2018 President's Report
- CCA President -
The Comprehensive and Progressive Agreement for Trans-Pacific Partnership (CPTPP) came into effect on December 30, 2018. Canada signed the Canada-U.S.-Mexico Agreement (CUSMA) on November 30. Once ratified via the legislative processes of the three countries, CUSMA will update, modernize, and replace the North American Free Trade Agreement (NAFTA). Despite some hoops, Canadian beef exports to the EU continued to grow in volume and value as the reciprocal two-way trade envisioned under the Canada – EU Comprehensive and Economic Trade Agreement (CETA) began to take shape.
The CCA’s advocacy efforts produced tangible results in these and other areas as well. The CCA was a leading voice for swift ratification of the CPTPP, working with partners to deliver that message to Parliament Hill. The CCA returned to Japan in early December to promote Canadian beef.
We know importers want a consistent supply of Canadian beef and expect that under the CPTPP, Canadian beef exports to Japan could double in 2019, up from the $160 million of beef exported to Japan in 2017 under the old tariffs.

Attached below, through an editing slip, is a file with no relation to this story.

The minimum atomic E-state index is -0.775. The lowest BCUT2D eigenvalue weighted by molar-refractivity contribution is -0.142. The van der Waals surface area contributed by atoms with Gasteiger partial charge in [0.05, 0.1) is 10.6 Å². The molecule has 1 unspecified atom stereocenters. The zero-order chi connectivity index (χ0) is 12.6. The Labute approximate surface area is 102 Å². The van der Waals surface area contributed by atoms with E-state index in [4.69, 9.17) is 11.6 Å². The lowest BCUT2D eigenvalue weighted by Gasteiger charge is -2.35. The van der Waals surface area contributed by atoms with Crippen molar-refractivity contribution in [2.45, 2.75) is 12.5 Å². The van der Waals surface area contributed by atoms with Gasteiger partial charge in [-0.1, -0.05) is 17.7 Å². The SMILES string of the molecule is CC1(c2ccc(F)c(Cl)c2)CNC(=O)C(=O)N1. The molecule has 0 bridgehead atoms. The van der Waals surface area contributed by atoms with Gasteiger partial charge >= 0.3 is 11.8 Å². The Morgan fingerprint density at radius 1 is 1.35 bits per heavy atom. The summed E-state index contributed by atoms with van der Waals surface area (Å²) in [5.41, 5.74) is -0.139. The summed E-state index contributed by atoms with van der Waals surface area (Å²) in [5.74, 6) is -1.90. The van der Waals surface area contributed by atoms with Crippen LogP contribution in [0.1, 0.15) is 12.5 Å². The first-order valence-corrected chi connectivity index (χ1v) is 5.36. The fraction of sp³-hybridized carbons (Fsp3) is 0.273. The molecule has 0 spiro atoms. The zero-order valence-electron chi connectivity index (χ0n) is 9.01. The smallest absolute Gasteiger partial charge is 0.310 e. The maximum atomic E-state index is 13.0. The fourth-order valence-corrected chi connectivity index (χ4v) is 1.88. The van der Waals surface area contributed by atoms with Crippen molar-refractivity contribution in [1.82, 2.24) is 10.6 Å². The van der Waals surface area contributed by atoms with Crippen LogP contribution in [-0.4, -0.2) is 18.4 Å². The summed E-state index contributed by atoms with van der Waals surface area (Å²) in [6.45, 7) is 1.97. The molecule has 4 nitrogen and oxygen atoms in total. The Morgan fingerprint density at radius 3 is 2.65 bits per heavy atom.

In February 2019, during a meeting with Ambassador of Canada to Japan, CCA noted that while currently 75 per cent of Canada’s beef goes to the U.S., it’s anticipated in five years’ time, 50 per cent of Canadian product could be going to Asia due to the scheduled tariff reductions and improved market access.
CUSMA importantly preserves duty-free trade in live cattle and beef, and leaves key dispute settlement provisions intact; the agreement excludes any reference to country of origin labelling for meat or livestock. There is ongoing commitment to address regulatory matters affecting cattle and beef trade and to continuously improve the competitiveness of the North American beef sector, all outcomes the CCA advocated for. Despite all the uncertainty in the U.S., the CUSMA is still anticipated to come into force eventually.